It is not surprising that words denoting the Feminine Power of God, such as Shakti, Kali and so on have become a part of the New Age vocabulary because there is a deficiency of such terms in other organized religions. There is even a perfume launched by the name ‘Kali’ in the west.
Mother Earth, Mother Nature:
For Hindus, God is not necessarily a fatherly figure. ‘He’ is Mother and Father combined. In Hindu Cosmology and Ecology, Nature and Earth are uniformly referred to as Mother Nature (Prakriti) and kindly Mother Earth (Prithvi Mata). In Hindu philosophies, God and Nature are sometimes depicted as Husband and Wife who create the inanimate and animate Universe together just as mother and father give birth to children. In a long hymn extolling the earth, the Sage concludes with the beautiful words –
‘O Earth, my Mother!
Establish me securely in spiritual and material happiness,
and in full accord with Heaven.
O Wise One! Uphold me in grace and splendor!
While today we normally assume that the ‘husband is the breadwinner of the household’, traditional Hindus say that it is Devi Annapuurnaa who is the presiding deity of Foodgrains. Likewise, forests that provide us with so many resources are said to be presided over by Devis who are known as Vanadevis (vana = forest).
There are numerous Hindu rituals involving the veneration of trees, plants and forests in their feminine form. An example of such ritual is the Karama Puja done by Bangladeshi Hindus.
Karama Puja by Bangladeshi Hindu women near Dhaka
It is Mother Ganga, Mother Yamuna, Mother Kaveri and so on who have manifested as rivers to feed mankind. Rivers, their confluences, their mouths and their origins form prominent Hindu pilgrim centers. The evening worship of Ganga Ma (‘Mother Ganges’) in the pilgrim center of Hardwar with hundreds of lamps which are set afloat on the river in the night is a breath-taking spectacle. The trend of considering rivers as manifestations of the feminine aspect of the Divine Being has been carried by Hindu immigrants to other parts of the world as well. Sanskrit mantras have already been composed for worshipping rivers such as Mississippi in the United States, underlying the fact that in Hindu belief, the Supreme Being is all-pervading. Such recent developments parallel a similar transplantation of Hindu sacred geography to South East Asia several centuries back.
Iconic representation of Mother Ganga
One’s country is always termed as ‘Motherland’, never as Fatherland in recognition of the fact that the land we live in nurtures us lovingly as our own mother. Indians often worship India as ‘Bharatmata’.
Iconic representation of Mother India (Bharatmata)
A popular Sanskrit verse attributed to Lord Rama says that one’s mother as well as motherland are more exalted than Heaven. The source of this verse however has not been traced and it is presumed that an anonymous poet coined it in the 19th century. Nevertheless, the verse has sunk deep into the contemporary Hindu psyche.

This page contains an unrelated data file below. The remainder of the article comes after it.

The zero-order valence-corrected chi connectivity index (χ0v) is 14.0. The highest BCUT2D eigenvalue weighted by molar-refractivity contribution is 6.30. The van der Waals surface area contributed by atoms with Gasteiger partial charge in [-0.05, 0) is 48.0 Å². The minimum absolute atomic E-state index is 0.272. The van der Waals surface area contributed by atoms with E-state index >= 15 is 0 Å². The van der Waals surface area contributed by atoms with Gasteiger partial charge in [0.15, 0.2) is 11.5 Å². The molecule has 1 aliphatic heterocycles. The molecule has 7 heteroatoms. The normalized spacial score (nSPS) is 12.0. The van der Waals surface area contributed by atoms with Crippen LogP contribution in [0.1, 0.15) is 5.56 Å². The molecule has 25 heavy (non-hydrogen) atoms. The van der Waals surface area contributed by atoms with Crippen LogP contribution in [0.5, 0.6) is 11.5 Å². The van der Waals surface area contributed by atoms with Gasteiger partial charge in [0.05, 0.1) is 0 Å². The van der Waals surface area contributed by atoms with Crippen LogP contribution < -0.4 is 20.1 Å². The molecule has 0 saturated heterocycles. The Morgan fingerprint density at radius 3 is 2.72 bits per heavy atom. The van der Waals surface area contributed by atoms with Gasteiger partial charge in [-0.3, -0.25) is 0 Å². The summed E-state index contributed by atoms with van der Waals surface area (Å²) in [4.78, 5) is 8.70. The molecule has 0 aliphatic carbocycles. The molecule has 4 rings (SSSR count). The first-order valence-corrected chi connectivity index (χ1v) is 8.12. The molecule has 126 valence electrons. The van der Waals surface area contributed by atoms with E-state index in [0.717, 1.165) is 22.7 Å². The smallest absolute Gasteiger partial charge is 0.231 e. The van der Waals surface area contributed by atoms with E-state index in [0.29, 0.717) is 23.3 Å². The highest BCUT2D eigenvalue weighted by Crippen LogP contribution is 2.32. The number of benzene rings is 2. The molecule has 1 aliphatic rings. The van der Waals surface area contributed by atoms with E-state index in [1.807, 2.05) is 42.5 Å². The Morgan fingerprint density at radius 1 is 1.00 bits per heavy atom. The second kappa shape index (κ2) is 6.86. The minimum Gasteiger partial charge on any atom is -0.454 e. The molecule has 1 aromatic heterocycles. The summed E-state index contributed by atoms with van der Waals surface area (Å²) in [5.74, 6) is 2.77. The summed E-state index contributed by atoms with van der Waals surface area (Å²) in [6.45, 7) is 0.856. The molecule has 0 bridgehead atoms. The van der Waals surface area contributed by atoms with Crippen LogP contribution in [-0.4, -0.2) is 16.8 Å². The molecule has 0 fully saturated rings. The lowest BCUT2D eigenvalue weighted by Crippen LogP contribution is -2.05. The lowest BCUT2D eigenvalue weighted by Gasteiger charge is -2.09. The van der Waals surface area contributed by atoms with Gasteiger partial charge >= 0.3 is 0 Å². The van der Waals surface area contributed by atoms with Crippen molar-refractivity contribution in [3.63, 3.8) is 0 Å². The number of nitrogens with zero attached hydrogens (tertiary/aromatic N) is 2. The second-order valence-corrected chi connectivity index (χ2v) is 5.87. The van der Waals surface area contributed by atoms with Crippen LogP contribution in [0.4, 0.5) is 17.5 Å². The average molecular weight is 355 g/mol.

When a family entered their new home, they invoked God and asked him to dwell therein in a benevolent feminine form to make it come alive –
Queen of the mansion, our shelter,
Kind devi, you are indeed constructed by the devas.
May you, robed in grass, be gracious to us,
And give us brave children and wealth.
Household women play a leading role in this ceremony and the wife is the first one to enter the new home. This is not surprising because the wife is regarded as ‘grhyalakshmi’ or the embodiment of Devi Lakshmi, presiding over the house and its welfare and prosperity.
Feminine Spirituality, Feminine Rituals:
The Brihadaranyaka Upanishad, the longest text of Hindu spirituality, describes the proceedings of a marvelous spiritual conference in which the great Sage Yajnavalkya was locked in a debate with several Sages on the other side. Suddenly, a woman sage named Gargi Vachnavi rises and says that if Sage Yajnavalkya can answer her questions, all the other Sages will accept his doctrines. It is noteworthy that all the Sages present there accept her as their spiritual leader and allow her to represent them on their behalf. In the same text, Maitreyi, the wife of Yajnavalkya, motivates him to deliver a memorable sermon on the nature of God and soul. Modern India has honored these illustrious women by founding colleges bearing their names. In a long spiritual lineage given in this text, all the teachers and students are listed as sons of their mothers.
Sage Yajnavalkya with Sage Gargi and Sage Maitreyi
In the Kena Upanishad, knowledge appears as Uma, a woman, to dispel the ignorance of Indra. This short text was considered so profound that it was singled out for not one but two commentaries by Adi Shankaracharya (8th century CE), one of the greatest Hindu philosophers of all times.
Scholars of Hinduism point out that in addition to the largely male-authored religious texts of our Dharma, popular Hinduism strongly adheres to non-codified rituals performed by women. Hundreds of thousands of villages in Hindu dominated parts of the world have well-frequented shrines in honor of Devi, the feminine aspect the Divine. Hindu women perform hundreds of small religious rites, keeping Dharma alive in their own way. Little wonder then that even orthodox Hindu texts hint that the study of the Vedas is completed only after we learn the ‘religious knowledge of women’.
Woman applying ‘Rangoli’ (Sacred Artwork) on Diwali festival